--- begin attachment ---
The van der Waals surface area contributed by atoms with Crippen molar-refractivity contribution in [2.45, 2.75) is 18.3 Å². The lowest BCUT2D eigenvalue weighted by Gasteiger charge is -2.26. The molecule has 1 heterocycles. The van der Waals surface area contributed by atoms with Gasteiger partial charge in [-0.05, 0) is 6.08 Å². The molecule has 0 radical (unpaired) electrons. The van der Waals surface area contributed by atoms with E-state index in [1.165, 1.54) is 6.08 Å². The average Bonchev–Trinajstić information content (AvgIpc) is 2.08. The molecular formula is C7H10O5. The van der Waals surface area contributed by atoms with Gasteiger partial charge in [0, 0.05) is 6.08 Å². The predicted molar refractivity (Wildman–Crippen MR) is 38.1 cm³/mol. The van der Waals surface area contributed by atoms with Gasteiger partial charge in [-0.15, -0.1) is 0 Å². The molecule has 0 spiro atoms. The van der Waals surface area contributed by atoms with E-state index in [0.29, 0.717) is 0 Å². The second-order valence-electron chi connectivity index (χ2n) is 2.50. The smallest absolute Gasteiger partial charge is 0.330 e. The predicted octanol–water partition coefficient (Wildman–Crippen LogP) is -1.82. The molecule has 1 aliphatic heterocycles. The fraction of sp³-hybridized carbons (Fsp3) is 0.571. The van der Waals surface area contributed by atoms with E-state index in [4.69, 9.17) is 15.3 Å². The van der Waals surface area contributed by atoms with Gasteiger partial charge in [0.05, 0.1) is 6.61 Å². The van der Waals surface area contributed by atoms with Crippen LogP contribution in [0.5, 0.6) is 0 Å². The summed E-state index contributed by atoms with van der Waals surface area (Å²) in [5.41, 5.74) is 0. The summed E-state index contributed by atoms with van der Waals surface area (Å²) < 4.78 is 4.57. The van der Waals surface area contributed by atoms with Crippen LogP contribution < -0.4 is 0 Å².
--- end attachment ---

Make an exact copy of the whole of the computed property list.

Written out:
The van der Waals surface area contributed by atoms with Crippen molar-refractivity contribution in [2.45, 2.75) is 18.3 Å². The lowest BCUT2D eigenvalue weighted by Gasteiger charge is -2.26. The molecule has 1 heterocycles. The van der Waals surface area contributed by atoms with Gasteiger partial charge in [-0.05, 0) is 6.08 Å². The molecule has 0 radical (unpaired) electrons. The van der Waals surface area contributed by atoms with E-state index in [1.165, 1.54) is 6.08 Å². The average Bonchev–Trinajstić information content (AvgIpc) is 2.08. The molecular formula is C7H10O5. The van der Waals surface area contributed by atoms with Gasteiger partial charge in [0, 0.05) is 6.08 Å². The predicted molar refractivity (Wildman–Crippen MR) is 38.1 cm³/mol. The van der Waals surface area contributed by atoms with Gasteiger partial charge in [-0.15, -0.1) is 0 Å². The molecule has 0 spiro atoms. The van der Waals surface area contributed by atoms with E-state index in [0.29, 0.717) is 0 Å². The second-order valence-electron chi connectivity index (χ2n) is 2.50. The smallest absolute Gasteiger partial charge is 0.330 e. The predicted octanol–water partition coefficient (Wildman–Crippen LogP) is -1.82. The molecule has 1 aliphatic heterocycles. The fraction of sp³-hybridized carbons (Fsp3) is 0.571. The van der Waals surface area contributed by atoms with E-state index in [4.69, 9.17) is 15.3 Å². The van der Waals surface area contributed by atoms with Gasteiger partial charge in [0.05, 0.1) is 6.61 Å². The van der Waals surface area contributed by atoms with Crippen LogP contribution in [0.5, 0.6) is 0 Å². The summed E-state index contributed by atoms with van der Waals surface area (Å²) in [5.41, 5.74) is 0. The summed E-state index contributed by atoms with van der Waals surface area (Å²) < 4.78 is 4.57. The van der Waals surface area contributed by atoms with Crippen LogP contribution < -0.4 is 0 Å².